- In order to control the quantity of reserves in accordance with new loans, the government would have to control new loan issuance. Now, there's no question that private banks are sometimes very bad at managing the money supply, but if you want to see true sovereign money systems work, then take a look at almost any authoritarian regime throughout history and ask yourself why centralized money systems so often result in hyperinflation - the answer is because government bureaucrats don't manage money to account for risk. So while private banking is far from perfect, its decentralized nature removes control from the government in a way that creates a sort of hybrid system in which banks are regulated, but still competing to make loans in a risk-managed nature. Would the government be a better steward of loan issuance than private banks? I guess we don't really know, but I am highly skeptical.
- The Swiss people relish in their decentralized state of being relative to the rest of the world. They have great pride in the fact that they aren't part of the EU or EMU. They also have widespread love for forms of money like Bitcoin. But we should be clear about private banking - private banking is highly decentralized despite the fact that the banking system is necessarily intertwined in the rest of the economy (just like your water pipes are necessarily intertwined in public waterways and your home). The point is, if you like decentralized money, then private competitive banking is a dream come true because the real money supply is controlled almost entirely by private competitive entities and not the government. (If you think money comes from the government, then read this piece).
- Interestingly, this proposal could result in a riskier banking system and one that moves more "off balance sheet." Since banks are being paid interest on reserves, the increase in the quantity of reserves necessary to meet a full reserve requirement would result in a massive handout to the banking system. This would be a de facto dividend of sorts that would divert money from households to the bankers. More interestingly, if the state began controlling loans directly, then banks would operate "off balance sheet." That is, the size of the shadow banking system would likely increase substantially as banks tried to offset their lost business in the deposit markets with other types of loans. These less regulated loans would be inherently riskier and could destabilize the financial system in the long run. In other words, a centralized money supply could result in riskier government issued loans AND riskier shadow bank lending.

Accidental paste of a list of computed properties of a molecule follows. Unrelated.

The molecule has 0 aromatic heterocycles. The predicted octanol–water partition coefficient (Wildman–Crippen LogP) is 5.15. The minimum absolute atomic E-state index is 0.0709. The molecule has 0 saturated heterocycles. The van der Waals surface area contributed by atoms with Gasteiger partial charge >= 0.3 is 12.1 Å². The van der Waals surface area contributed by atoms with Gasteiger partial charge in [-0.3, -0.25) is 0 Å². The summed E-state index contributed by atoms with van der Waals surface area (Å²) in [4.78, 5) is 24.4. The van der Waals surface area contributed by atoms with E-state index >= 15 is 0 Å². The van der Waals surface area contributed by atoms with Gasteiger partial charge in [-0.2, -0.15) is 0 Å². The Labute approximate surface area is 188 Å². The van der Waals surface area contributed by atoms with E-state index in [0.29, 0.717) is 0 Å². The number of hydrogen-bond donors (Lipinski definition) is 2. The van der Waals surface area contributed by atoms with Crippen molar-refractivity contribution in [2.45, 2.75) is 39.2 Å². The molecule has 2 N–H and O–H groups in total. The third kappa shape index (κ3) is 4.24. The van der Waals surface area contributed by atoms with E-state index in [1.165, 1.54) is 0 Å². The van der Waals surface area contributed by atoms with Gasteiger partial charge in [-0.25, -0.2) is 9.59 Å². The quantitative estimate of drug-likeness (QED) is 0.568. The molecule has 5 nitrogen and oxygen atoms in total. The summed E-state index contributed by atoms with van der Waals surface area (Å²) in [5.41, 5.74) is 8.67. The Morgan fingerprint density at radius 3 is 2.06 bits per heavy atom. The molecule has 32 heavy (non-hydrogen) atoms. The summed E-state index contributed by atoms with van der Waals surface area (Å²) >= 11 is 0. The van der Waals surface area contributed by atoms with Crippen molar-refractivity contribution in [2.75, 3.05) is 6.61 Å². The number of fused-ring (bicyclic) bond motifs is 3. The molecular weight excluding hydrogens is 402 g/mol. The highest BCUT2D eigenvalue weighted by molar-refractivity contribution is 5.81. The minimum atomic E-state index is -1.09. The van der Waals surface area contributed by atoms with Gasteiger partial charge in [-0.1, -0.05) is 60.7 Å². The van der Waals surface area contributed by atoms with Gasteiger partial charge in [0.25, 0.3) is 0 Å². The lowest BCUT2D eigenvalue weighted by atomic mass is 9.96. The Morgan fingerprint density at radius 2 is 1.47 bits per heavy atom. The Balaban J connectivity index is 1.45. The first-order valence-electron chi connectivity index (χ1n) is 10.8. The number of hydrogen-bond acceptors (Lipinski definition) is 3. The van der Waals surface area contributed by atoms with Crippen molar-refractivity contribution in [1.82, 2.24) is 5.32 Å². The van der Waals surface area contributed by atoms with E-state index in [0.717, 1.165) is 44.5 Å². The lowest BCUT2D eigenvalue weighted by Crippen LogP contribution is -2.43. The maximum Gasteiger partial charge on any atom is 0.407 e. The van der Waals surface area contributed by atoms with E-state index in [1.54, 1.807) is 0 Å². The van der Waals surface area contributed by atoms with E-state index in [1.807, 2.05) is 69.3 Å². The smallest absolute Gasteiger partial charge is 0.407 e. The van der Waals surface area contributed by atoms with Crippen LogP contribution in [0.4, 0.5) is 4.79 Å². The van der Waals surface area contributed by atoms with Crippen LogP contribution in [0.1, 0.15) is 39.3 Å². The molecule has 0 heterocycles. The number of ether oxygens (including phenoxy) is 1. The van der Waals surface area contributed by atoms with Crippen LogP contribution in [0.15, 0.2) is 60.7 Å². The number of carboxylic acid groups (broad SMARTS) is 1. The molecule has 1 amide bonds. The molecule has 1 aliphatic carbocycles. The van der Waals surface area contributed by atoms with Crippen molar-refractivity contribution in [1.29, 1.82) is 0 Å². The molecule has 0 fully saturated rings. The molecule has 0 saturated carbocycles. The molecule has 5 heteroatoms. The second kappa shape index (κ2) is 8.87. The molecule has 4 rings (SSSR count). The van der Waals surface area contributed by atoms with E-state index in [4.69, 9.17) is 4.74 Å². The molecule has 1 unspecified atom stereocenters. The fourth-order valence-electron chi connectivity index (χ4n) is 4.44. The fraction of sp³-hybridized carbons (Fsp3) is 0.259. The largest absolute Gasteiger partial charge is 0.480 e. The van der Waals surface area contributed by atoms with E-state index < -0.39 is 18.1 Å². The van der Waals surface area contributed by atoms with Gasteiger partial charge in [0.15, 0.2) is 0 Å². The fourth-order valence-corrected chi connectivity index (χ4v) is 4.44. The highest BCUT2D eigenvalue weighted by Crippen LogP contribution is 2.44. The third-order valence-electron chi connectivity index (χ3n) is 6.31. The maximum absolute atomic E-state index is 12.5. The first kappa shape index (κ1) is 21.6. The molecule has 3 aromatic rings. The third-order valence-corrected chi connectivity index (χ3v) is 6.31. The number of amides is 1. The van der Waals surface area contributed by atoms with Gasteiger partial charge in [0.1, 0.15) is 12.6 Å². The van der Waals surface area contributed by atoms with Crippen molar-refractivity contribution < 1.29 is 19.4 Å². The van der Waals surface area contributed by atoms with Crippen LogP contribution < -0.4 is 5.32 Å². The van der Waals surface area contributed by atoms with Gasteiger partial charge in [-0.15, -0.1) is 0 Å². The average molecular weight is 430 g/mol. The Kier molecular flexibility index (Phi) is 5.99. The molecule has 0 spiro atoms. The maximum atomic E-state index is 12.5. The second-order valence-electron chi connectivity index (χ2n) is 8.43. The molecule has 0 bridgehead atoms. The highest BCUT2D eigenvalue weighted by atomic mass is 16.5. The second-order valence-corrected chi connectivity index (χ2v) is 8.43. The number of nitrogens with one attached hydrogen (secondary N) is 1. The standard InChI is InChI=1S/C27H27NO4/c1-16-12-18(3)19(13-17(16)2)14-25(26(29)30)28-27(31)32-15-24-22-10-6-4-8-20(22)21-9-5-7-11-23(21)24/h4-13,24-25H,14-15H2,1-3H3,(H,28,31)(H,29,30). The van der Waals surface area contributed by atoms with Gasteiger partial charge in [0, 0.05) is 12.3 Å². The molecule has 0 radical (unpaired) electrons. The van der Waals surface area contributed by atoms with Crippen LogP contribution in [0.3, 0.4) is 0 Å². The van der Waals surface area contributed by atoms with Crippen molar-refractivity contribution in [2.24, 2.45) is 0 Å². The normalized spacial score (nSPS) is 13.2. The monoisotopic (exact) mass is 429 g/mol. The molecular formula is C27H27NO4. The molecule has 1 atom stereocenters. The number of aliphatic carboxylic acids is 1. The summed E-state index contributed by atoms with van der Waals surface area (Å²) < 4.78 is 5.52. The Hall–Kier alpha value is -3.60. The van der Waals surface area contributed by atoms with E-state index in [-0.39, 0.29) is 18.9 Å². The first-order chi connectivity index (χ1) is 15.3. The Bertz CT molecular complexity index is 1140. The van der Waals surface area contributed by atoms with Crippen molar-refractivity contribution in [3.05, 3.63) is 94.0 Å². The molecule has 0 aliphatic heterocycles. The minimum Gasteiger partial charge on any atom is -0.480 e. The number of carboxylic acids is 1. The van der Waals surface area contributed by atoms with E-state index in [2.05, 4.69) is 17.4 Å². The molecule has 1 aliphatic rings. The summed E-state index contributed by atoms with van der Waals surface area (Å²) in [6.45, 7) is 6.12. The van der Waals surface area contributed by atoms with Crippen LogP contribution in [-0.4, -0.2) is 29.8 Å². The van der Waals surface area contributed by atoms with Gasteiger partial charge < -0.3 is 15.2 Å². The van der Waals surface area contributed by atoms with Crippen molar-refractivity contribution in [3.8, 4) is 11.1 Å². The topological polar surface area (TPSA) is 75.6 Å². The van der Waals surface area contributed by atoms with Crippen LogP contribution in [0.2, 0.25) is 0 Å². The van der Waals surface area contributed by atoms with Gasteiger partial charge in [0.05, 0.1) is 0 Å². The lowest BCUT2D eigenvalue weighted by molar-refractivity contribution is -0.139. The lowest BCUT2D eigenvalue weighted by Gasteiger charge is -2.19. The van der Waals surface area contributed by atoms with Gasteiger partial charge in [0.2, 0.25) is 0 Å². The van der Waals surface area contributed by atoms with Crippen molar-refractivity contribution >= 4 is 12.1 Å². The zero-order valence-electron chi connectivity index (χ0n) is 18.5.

The bottom line is that the Vollgeld Proposal doesn't solve the problem that the Swiss people think it will. If they fully reserve the banking system, then the Swiss National Bank will be forced to issue more reserves to back all new loans. And if they centralize the issuance of loans, then government bureaucrats will suddenly control all new issuance of credit.
Personally, I think this proposal is supported by people with a hammer who view everything as a nail. Hammering the banking system into submission won't fix the actual problem. Instead, the Swiss people should advocate for better and smarter regulations that restrict how banks manage their risks and reduce the systemic risk they pose to the rest of the economy in the case that we decide to overfill our bathtubs.²
¹ - I am by no means trying to absolve the banks from any blame in the crisis. Yes, they definitely made too many loans to low credit borrowers. And they definitely leveraged loans into securitized products that made the crisis bigger than it should have been. But the key point here is that the kill mechanism in the financial crisis was house prices and the blame for booming house prices is widespread.
² - Not gonna lie. A warm overflowing bath sounds pretty nice right about now.